The Samsung sister teams of 2014 come to mind first. Samsung Blue was one of the most innovative and dominant teams in Korea. As good as it was, Samsung White eclipsed Blue at worlds that year in a startlingly easy fashion and is considered the best team of all time by many fans because of that tournament.

Following worlds, every player from those teams left. Among them were legendary talents Bae “dade” Eo-jin, Gu “imp” Seung-bin, Choi “DanDy” In-kyu, Cho “Mata” Se-hyeong, and Kim “Deft” Hyuk-kyu. Those players created legacies within Korea that took years to build, and they left overnight.

Other elite talent left Korea, too. Lee “KaKAO” Byung-kwon, current jungler for China’s Invictus Gaming, started his career with KT Rolster in Season 3, and consistently finished within the top three of various Champions seasons. With the KT Arrows, KaKAO was able to upset Samsung Blue in Champions Summer 2014 in the final round, cementing his reputation as one of the best junglers in the world. He was not able to go to worlds, however, as KT Rolster Arrows lost to Najin White Sword in the second round of the regional finals.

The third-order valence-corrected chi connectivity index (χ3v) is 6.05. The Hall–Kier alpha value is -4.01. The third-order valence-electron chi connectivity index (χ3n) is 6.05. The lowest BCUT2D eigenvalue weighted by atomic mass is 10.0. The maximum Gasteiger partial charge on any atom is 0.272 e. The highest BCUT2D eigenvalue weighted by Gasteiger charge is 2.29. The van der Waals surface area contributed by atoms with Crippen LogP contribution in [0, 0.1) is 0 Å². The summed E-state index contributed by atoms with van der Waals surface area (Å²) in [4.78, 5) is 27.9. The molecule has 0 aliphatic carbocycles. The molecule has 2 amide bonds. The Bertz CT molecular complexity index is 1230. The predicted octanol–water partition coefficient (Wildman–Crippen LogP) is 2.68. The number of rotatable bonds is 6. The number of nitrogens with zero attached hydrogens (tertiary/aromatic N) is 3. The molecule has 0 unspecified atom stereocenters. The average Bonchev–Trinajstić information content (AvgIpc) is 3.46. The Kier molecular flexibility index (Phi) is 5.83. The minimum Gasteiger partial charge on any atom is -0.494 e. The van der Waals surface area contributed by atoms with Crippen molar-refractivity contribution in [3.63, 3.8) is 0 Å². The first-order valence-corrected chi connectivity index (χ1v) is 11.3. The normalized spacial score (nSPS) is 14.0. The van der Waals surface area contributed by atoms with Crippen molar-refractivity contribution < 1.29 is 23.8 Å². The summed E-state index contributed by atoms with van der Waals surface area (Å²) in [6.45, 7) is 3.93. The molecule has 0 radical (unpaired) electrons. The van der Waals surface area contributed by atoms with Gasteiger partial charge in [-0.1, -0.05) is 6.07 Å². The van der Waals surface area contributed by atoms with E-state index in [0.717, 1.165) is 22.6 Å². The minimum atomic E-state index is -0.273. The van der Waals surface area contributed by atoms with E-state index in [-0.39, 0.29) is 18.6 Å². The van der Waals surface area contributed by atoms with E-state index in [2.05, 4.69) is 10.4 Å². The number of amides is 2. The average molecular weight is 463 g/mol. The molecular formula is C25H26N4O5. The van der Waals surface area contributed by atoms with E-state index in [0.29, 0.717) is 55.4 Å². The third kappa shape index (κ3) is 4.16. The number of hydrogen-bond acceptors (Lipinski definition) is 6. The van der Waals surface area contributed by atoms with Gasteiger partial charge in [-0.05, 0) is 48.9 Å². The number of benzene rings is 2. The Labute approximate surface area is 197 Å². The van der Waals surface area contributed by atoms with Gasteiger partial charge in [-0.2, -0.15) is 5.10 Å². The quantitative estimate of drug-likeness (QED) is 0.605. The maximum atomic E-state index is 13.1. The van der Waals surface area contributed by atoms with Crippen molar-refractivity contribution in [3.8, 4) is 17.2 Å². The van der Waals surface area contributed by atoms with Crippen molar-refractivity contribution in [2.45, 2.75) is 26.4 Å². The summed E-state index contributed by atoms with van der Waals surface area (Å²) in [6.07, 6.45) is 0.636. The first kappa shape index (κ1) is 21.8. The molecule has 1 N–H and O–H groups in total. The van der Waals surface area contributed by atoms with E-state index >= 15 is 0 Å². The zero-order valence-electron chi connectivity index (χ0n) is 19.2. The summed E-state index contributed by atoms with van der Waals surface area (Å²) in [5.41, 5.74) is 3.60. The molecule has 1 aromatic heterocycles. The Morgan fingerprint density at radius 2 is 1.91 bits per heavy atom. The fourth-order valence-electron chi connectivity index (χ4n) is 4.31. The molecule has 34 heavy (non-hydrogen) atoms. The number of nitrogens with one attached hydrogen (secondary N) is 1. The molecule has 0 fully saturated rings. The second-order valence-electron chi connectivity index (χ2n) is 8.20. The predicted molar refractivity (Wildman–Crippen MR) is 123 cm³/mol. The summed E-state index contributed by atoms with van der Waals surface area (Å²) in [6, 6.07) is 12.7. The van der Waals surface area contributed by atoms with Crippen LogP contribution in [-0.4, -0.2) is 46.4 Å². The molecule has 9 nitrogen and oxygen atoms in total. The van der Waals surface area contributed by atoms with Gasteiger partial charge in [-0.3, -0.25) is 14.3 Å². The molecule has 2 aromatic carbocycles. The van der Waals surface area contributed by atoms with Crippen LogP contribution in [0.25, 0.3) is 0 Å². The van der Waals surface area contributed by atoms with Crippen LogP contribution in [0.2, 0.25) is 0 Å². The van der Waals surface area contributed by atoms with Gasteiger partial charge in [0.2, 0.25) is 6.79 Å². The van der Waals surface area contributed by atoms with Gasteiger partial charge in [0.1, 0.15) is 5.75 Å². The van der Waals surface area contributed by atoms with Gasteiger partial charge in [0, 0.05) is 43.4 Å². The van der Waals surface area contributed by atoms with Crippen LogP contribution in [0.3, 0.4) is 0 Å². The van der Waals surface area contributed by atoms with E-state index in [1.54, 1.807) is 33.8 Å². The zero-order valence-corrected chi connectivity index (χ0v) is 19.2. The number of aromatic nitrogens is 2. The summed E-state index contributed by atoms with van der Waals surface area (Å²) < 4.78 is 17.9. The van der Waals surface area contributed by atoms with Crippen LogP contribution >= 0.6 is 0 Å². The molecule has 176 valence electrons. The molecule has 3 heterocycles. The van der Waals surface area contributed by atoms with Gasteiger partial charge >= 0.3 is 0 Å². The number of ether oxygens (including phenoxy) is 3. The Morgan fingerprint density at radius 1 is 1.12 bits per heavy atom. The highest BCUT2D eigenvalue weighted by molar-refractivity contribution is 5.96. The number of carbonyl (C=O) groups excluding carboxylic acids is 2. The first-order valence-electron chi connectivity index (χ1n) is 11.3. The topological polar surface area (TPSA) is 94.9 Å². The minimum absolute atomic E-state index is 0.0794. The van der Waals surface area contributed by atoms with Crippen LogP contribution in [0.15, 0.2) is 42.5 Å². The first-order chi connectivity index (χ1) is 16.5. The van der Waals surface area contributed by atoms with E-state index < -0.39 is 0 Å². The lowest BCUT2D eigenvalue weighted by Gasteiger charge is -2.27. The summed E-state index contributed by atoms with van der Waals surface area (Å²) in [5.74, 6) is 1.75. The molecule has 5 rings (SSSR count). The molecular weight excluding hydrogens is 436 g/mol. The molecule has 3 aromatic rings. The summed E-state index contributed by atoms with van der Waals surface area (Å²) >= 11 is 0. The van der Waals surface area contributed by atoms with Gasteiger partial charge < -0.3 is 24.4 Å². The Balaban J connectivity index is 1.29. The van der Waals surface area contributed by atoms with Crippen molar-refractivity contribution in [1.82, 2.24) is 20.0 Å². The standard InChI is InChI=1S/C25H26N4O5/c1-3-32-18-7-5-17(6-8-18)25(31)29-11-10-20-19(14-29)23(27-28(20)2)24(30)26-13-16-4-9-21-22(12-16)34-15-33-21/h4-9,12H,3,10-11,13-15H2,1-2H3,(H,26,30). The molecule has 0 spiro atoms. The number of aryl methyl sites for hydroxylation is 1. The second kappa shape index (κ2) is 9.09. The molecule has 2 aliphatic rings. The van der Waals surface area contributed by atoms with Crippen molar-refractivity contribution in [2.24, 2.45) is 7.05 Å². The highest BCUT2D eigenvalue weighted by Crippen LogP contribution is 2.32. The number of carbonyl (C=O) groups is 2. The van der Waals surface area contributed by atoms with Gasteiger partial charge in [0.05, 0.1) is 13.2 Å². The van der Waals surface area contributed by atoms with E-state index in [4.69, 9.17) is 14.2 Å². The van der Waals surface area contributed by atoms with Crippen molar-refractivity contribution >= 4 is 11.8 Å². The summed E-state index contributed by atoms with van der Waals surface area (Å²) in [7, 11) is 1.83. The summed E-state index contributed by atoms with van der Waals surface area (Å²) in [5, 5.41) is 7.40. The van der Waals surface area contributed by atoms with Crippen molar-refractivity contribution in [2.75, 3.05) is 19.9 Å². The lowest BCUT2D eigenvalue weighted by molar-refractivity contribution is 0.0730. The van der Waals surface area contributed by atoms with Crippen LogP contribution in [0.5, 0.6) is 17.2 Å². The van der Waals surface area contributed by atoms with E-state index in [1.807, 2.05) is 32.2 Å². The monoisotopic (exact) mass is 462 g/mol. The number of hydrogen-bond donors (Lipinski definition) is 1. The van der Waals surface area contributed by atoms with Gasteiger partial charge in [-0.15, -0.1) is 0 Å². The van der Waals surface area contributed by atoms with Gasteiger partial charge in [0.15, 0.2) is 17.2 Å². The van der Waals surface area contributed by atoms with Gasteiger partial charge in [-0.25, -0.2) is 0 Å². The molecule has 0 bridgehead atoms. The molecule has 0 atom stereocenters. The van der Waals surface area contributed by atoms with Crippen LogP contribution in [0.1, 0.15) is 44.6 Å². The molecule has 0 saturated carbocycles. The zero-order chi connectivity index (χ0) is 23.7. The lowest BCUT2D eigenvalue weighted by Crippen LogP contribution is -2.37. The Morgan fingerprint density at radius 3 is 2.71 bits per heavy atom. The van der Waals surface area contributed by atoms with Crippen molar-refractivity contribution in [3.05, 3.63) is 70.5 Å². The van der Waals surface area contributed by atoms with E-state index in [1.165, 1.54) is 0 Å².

Another example is Chae “Piglet” Gwang-jin. Despite his personal decline alongside the rest of SK Telecom T1 in the Summer of 2014, Piglet was still an important part of the powerful lineup that won the 2013 world title and made Korean esports history by sweeping Champions Winter 2013–2014. He was released from SKT and joined Team Liquid in North America, where he and the team failed to meet expectations.

Piglet’s case is worth mentioning because he and his rival, imp, both left, bringing a sudden end to one the most entertaining rivalries in Korean LoL history. Others, like KaKAO vs. DanDy, or Faker vs PawN, were stripped away as players left. Korea was left with a power vacuum and needed a reboot. Fast.

Europe does not have to rebuild like Korea did; there are plenty of familiar faces and established narratives remaining in the region. What has happened to Europe is more like some neighbors leaving than a diaspora.

Using “exodus” to describe Europe’s offseason is simply a publicity stunt from Riot’s content team to drum up interest about the LCS, but many fans, including this one, aren’t buying it.

This false narrative disregards the consolidation of European talent that occurred in the offseason. H2K bringing in former ROCCAT players Oskar “VandeR” Bogdan and Marcin “Jankos” and the legendary Konstantinos “FORG1VEN” Tzortziou-Napoleon Jankowski. Or Origen’s acquisition of Tristan “PowerOfEvil” Schrage. These noteworthy roster moves are left unmentioned, which is unacceptable, because they are exciting and not exaggerations.

In mainstream culture, the word “exodus” is largely associated with the Bible’s account of the Jews following Moses out of Egypt: God’s chosen people leaving slavery behind.

In League of Legends, Riot may want to believe that Western teams can be the best in the world. But as of now, if there were such a thing as a “chosen people” in League of Legends, it’s the Koreans.

Cover photo courtesy of Riot Games.